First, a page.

LONDON -- A British man accused of conspiring with ''shoe bomber" Richard Reid pleaded guilty yesterday to a charge of conspiracy stemming from a failed attempt to blow up a US-bound aircraft in 2001.
Sajid Badat, 25, from Gloucester, England, was charged with conspiring with Reid, who was convicted in the United States, and a Belgian to make the explosive device. He was the first person convicted of a terrorist offense in Britain since the Sept. 11, 2001, attacks in the United States.
''It is clear the plan was that Reid and Badat would bring down a passenger aircraft at similar times in late December that year," prosecutor Richard Horwell said.
Badat pleaded guilty to conspiring between Jan. 1, 1999, and Nov. 28, 2003, to place a device on an aircraft in service. Prosecutors said there was evidence that Badat had lost his nerve and withdrew from the plot.
Reid was arrested after trying and failing to detonate the device aboard an American Airlines Paris-to-Miami flight on Dec. 22, 2001.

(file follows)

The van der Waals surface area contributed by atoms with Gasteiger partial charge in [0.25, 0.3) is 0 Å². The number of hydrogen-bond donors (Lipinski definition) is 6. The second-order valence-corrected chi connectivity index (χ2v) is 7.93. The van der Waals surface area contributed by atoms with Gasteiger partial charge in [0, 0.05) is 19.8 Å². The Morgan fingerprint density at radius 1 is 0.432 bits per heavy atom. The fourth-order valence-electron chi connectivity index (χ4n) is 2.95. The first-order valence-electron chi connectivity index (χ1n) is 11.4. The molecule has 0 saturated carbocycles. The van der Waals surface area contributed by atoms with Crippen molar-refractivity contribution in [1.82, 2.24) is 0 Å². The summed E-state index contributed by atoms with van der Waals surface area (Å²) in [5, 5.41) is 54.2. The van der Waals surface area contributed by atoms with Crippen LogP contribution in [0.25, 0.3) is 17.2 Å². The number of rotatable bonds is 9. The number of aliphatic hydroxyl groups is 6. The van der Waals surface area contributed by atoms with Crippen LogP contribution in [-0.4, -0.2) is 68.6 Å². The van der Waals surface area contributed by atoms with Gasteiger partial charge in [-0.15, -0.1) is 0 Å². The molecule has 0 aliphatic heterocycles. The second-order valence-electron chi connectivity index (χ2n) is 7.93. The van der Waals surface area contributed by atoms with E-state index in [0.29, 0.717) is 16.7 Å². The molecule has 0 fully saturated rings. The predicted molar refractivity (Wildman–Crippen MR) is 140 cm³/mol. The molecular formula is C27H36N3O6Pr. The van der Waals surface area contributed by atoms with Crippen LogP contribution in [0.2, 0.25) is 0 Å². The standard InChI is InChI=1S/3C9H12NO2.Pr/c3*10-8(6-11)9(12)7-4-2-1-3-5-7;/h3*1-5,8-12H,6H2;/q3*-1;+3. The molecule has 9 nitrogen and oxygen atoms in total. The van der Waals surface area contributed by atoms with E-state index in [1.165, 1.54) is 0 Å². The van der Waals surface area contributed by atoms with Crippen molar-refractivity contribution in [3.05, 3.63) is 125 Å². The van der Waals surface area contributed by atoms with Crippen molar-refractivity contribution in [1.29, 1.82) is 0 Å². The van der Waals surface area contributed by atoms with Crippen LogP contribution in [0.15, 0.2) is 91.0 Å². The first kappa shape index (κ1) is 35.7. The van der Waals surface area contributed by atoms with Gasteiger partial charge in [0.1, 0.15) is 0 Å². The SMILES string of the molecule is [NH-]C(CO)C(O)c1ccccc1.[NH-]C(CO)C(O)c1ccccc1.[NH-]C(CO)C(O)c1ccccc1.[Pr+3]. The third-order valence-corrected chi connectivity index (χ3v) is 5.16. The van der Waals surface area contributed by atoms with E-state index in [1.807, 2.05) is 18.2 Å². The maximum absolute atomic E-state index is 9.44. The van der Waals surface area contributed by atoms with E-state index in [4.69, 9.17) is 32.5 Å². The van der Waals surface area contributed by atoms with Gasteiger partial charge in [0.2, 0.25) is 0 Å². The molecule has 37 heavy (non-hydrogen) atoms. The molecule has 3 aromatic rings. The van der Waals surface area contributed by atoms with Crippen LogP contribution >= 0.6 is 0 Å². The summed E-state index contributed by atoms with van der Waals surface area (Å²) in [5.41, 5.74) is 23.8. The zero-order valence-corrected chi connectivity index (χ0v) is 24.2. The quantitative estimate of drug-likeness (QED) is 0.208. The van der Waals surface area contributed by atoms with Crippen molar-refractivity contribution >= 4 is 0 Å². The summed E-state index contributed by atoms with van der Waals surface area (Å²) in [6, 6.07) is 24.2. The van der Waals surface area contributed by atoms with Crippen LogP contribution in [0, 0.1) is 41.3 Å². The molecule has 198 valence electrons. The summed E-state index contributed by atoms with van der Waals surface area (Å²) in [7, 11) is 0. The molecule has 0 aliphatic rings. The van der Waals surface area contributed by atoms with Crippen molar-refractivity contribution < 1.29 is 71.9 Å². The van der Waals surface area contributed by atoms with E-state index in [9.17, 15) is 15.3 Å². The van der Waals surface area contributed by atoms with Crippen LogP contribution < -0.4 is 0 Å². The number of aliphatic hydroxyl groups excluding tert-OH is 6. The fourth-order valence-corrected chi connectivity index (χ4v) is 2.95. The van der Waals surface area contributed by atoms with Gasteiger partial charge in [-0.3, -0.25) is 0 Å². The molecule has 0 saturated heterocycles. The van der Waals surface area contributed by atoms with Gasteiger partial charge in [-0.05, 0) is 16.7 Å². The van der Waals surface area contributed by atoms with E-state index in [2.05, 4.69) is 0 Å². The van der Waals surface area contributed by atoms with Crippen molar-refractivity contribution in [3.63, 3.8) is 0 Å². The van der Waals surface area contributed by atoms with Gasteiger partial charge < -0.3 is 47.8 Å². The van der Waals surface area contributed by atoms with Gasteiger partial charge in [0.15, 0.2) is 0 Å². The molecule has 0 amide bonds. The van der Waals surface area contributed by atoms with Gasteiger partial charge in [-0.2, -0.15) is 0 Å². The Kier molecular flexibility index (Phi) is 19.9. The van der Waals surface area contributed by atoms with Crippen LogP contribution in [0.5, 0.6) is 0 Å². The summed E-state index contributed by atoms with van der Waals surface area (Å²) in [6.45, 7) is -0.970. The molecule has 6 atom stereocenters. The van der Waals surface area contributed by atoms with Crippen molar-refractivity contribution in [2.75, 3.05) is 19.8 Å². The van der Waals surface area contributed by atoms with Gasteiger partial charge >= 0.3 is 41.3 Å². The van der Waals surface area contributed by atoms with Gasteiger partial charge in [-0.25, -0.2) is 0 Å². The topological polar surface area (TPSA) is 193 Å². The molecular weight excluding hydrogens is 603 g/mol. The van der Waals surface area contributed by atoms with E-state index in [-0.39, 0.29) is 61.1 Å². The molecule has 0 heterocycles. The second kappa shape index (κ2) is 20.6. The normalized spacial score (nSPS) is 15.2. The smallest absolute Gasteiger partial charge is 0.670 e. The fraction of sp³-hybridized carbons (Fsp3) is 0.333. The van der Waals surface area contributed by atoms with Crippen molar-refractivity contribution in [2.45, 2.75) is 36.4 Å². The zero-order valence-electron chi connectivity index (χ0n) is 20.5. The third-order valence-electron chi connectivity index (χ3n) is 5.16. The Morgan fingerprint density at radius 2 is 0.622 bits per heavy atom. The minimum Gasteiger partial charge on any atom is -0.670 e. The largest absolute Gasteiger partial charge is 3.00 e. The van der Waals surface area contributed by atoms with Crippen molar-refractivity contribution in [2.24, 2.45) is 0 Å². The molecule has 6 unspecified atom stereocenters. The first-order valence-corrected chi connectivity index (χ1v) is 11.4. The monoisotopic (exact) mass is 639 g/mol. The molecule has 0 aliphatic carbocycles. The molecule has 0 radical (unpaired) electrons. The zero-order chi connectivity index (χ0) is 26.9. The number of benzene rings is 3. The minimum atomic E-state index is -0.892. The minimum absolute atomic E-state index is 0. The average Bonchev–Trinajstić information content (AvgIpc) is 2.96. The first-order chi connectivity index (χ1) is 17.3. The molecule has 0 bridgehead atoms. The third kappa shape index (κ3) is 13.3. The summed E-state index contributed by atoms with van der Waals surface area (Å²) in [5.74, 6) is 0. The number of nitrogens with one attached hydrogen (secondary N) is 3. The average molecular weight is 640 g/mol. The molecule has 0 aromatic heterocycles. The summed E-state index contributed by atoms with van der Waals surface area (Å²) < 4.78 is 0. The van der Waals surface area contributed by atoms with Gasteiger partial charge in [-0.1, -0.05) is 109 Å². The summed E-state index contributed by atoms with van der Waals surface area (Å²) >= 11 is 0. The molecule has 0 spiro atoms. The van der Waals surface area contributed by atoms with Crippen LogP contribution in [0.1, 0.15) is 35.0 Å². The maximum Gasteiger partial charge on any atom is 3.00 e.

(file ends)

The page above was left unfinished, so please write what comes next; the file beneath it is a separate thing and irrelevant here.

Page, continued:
Badat had received training both in Afghanistan and Pakistan and while in Afghanistan was given an explosive device designed to evade airport security and destroy an aircraft in flight, prosecutors said. Badat returned to Britain on Dec. 10, 2001, with the device in his possession. The detonating cords on Reid's device matched the cord on Badat's bomb, prosecutors said.
In October, a US grand jury in Boston charged Badat with attempted murder, trying to destroy an aircraft, and other counts related to the alleged conspiracy with Reid, who also is a British citizen and Muslim convert.
Reid was sentenced to life in prison after pleading guilty to charges in the United States.